Trusted intermediaries: Macmillan, Kennedy and their ambassadors

Sian Troath

Research output: Contribution to journalArticlepeer-review

1 Citation (Scopus)

Abstract

Studying trust at the international level is one of the greatest challenges for trust studies. In this article I seek to expand on work which has sought to study trust between states in a way which avoids anthropomorphising the state, and retains the salience of interpersonal trust. To do this, I consider trust between states as existing in a web of relationships, from relationships between government figures, to military personnel, to members of society. In this article I demonstrate the value of incorporating actors beyond leaders in the most minimal sense: through including boundary spanners, those whose relationships and interactions span across boundaries, whether those boundaries be state borders or segments of government and society. Furthermore, I seek to begin a process of categorising the types of roles that boundary spanners can play in the development of trust between states. To illustrate their impact, I deploy a multidimensional approach to trust which is used to assess the relationship between leaders, and the impact of intermediary figures on both trust between the leaders, and in the relationships developed between the intermediary and their respective leader. One case study is used to exemplify the utility of this approach: the relationship between Harold Macmillan and John F. Kennedy and their respective official ambassadors David Ormsby-Gore and David Bruce.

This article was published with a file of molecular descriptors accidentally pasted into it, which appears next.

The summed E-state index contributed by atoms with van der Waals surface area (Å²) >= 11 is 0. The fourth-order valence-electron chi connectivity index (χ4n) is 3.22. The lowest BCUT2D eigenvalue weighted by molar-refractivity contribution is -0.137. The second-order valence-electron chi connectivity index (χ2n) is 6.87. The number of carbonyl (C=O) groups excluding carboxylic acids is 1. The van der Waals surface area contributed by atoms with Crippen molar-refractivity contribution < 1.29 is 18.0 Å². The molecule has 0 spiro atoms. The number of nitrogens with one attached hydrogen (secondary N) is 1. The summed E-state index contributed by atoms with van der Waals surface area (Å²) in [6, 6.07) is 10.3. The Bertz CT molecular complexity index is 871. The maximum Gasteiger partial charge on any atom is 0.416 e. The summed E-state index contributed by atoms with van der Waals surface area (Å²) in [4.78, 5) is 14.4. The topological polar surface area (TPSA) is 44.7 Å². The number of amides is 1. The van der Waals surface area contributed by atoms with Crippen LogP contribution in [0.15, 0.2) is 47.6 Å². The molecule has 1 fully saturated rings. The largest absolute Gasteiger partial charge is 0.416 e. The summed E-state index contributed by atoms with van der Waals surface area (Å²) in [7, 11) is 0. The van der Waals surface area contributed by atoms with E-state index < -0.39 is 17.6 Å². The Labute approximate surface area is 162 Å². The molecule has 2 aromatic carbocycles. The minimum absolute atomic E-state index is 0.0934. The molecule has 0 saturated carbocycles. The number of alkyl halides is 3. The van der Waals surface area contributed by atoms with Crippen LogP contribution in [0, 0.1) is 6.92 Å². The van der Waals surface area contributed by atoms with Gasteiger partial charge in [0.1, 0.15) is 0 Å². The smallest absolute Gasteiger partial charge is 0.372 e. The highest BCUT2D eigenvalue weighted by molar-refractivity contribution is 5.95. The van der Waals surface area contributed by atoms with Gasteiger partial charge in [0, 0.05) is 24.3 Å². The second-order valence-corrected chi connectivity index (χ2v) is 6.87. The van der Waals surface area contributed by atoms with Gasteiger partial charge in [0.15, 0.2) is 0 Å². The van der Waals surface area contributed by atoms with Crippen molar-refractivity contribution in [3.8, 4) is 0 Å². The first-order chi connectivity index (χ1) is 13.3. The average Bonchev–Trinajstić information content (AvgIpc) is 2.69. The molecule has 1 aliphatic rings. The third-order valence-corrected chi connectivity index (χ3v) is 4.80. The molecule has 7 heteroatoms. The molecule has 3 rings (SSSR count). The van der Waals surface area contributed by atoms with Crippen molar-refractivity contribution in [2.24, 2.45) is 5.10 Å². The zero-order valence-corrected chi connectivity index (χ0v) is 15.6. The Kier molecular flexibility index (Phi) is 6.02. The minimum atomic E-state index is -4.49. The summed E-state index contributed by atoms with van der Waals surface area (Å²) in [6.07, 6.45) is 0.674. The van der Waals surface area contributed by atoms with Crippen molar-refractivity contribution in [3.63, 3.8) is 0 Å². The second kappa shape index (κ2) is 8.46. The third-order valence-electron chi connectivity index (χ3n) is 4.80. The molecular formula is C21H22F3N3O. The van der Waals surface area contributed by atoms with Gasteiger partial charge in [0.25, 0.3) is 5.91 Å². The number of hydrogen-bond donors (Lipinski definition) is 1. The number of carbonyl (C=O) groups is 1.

Original languageEnglish
Pages (from-to)262-284
Number of pages23
JournalInternational Relations
Volume36
Issue number2
Early online date16 Oct 2021
DOIs
Publication statusPublished - Jun 2022
Externally publishedYes

Keywords

  • Anglo-American relations
  • boundary spanner
  • diplomacy
  • trust

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